eggs

Just a few more days before Easter, and the tradition of Easter egg hunts can begin! Once you’ve hard-boiled and dyed your eggs using all-natural colors, you’ll find yourself with quite a few eggs to use up in all variety of recipes, like egg salad, egg sandwiches or deviled eggs. And while you might fear their rumored cholesterol level, don’t! Eggs are a healthy addition to your diet, as long as you know how to choose them. Thanks in part to Whole Foods Market, we have five fun egg facts to share with you to help you make your decision!

1. Sunlight Makes for Happy Chickens

The eggs sold at Whole Foods markets come from cage-free chickens that have been given at least 16 hours of light daily, a majority of which is natural sunlight. When you consider how much cheerier everyone is now that spring has sprung and the days are getting longer, it’s no wonder that these chickens are happier, and happy chickens lay better eggs!

2. Color Doesn’t Matter

Some seem to believe that brown eggs are more natural or that white eggs are bleached to give them their purer flavor. Others swear that brown eggs taste better. The fact of the matter is, the only difference in color comes from the breed of the hen that laid the egg. Other than this, there is no difference. Choose white eggs for dying; the colors will shine through better, especially if you’re using natural dyes. And throughout the year, buy whichever eggs you like better.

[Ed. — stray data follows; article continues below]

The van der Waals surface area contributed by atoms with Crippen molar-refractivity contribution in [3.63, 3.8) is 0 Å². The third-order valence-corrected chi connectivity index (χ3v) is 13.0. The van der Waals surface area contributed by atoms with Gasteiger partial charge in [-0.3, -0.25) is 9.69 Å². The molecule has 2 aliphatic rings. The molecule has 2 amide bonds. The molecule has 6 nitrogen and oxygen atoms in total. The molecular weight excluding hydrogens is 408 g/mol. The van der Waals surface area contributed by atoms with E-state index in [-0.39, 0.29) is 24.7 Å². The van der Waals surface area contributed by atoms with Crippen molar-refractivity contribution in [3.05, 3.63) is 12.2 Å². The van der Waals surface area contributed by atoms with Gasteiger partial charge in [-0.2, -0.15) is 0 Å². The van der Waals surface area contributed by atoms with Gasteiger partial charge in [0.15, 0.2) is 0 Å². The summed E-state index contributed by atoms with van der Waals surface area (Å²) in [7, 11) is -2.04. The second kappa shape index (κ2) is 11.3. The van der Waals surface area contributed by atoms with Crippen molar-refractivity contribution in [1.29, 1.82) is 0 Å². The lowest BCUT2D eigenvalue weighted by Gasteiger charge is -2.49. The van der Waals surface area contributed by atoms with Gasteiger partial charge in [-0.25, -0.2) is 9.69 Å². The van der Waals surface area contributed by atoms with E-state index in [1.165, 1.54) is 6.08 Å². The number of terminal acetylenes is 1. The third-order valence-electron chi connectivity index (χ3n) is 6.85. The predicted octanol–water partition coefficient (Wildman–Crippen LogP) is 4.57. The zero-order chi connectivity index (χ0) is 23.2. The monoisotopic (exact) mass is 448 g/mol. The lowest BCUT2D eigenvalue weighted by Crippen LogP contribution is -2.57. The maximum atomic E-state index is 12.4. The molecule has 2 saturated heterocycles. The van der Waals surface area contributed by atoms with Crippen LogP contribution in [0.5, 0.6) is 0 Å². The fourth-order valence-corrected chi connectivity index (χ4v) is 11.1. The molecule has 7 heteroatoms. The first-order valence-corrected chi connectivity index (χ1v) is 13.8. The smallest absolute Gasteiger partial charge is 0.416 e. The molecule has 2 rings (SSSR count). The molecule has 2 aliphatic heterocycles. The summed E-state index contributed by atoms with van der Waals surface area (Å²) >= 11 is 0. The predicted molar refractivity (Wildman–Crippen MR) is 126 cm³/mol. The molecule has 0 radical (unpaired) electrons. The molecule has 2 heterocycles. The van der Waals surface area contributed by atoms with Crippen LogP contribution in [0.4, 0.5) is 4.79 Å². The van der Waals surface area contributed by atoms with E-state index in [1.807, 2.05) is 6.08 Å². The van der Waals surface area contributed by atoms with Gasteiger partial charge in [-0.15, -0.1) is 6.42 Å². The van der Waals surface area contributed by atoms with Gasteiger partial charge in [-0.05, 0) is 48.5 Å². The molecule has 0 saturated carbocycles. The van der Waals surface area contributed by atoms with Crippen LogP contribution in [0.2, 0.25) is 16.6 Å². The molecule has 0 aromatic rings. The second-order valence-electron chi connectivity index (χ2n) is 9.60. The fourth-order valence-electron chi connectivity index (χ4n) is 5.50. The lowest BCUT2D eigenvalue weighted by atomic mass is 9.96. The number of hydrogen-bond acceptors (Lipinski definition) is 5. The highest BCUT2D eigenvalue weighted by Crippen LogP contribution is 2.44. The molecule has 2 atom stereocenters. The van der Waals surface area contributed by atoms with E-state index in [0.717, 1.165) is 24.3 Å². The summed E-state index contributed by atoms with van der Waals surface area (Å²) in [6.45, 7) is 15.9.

3. Organic Eggs are Organic Through and Through

Organic eggs come from chickens raised on organic feed. These chickens must also live in cage-free conditions to be considered truly organic. Happy, well-fed chickens bring you the best possible eggs. Those that are fed organic flax seed have increased levels of omega-3 fatty acids, important nutrients for a complete diet.

4. Nutritional Powerhouses

One large egg has only about 70 calories and 6 grams of protein, making eggs a filling, healthy snack. The cholesterol and fat in eggs are located in the yolks, so combining yolks and egg whites is a good way to lighten up egg dishes if you’re worried about cholesterol. That being said, if four eggs or fewer are consumed in a week, no effect on heart health has been proven to exist, so eat up! … in moderation, of course.

5. The Chicken (or Duck or Quail or Goose…) and the Egg

Chicken eggs may be the most common form of egg to find in American supermarkets, but they are far from being the only kind of egg you can try. Duck eggs are widely available in Chinese grocery stores, and tiny quail eggs can be found in gourmet supermarkets selling French products. Each egg has a different composition of fat and protein, and thus a different flavor. Try a few, and discover your favorite.

Image: Amy Ross